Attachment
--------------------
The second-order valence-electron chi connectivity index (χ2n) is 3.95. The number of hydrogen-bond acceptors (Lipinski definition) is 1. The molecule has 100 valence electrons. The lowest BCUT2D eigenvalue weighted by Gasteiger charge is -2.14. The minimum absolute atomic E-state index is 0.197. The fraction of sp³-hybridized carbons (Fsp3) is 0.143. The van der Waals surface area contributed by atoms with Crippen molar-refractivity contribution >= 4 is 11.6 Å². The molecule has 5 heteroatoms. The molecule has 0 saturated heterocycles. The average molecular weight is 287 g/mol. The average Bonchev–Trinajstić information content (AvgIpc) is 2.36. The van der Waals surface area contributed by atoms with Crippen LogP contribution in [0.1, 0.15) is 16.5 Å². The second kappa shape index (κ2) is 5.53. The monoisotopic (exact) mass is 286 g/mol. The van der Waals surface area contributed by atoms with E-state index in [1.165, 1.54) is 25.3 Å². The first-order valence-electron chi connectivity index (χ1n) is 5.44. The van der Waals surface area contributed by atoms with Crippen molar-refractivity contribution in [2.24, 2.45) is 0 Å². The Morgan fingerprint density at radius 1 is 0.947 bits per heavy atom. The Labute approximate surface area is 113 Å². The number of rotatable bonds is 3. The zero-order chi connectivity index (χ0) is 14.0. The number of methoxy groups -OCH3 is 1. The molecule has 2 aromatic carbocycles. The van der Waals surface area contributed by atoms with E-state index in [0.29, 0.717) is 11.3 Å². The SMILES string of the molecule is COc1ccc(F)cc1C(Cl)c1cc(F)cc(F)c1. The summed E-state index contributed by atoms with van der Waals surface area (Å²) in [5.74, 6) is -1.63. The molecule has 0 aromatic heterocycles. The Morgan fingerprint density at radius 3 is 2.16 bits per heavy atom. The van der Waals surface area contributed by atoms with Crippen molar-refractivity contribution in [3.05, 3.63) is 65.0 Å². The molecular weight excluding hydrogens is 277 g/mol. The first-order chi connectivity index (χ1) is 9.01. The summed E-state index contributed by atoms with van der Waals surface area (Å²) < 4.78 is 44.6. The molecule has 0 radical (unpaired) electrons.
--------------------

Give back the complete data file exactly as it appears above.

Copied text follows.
The second-order valence-electron chi connectivity index (χ2n) is 3.95. The number of hydrogen-bond acceptors (Lipinski definition) is 1. The molecule has 100 valence electrons. The lowest BCUT2D eigenvalue weighted by Gasteiger charge is -2.14. The minimum absolute atomic E-state index is 0.197. The fraction of sp³-hybridized carbons (Fsp3) is 0.143. The van der Waals surface area contributed by atoms with Crippen molar-refractivity contribution >= 4 is 11.6 Å². The molecule has 5 heteroatoms. The molecule has 0 saturated heterocycles. The average molecular weight is 287 g/mol. The average Bonchev–Trinajstić information content (AvgIpc) is 2.36. The van der Waals surface area contributed by atoms with Crippen LogP contribution in [0.1, 0.15) is 16.5 Å². The second kappa shape index (κ2) is 5.53. The monoisotopic (exact) mass is 286 g/mol. The van der Waals surface area contributed by atoms with E-state index in [1.165, 1.54) is 25.3 Å². The first-order valence-electron chi connectivity index (χ1n) is 5.44. The van der Waals surface area contributed by atoms with Crippen molar-refractivity contribution in [2.24, 2.45) is 0 Å². The Morgan fingerprint density at radius 1 is 0.947 bits per heavy atom. The Labute approximate surface area is 113 Å². The number of rotatable bonds is 3. The zero-order chi connectivity index (χ0) is 14.0. The number of methoxy groups -OCH3 is 1. The molecule has 2 aromatic carbocycles. The van der Waals surface area contributed by atoms with E-state index in [0.29, 0.717) is 11.3 Å². The SMILES string of the molecule is COc1ccc(F)cc1C(Cl)c1cc(F)cc(F)c1. The summed E-state index contributed by atoms with van der Waals surface area (Å²) in [5.74, 6) is -1.63. The molecule has 0 aromatic heterocycles. The Morgan fingerprint density at radius 3 is 2.16 bits per heavy atom. The van der Waals surface area contributed by atoms with Crippen molar-refractivity contribution in [3.05, 3.63) is 65.0 Å². The molecular weight excluding hydrogens is 277 g/mol. The first-order chi connectivity index (χ1) is 9.01. The summed E-state index contributed by atoms with van der Waals surface area (Å²) < 4.78 is 44.6. The molecule has 0 radical (unpaired) electrons.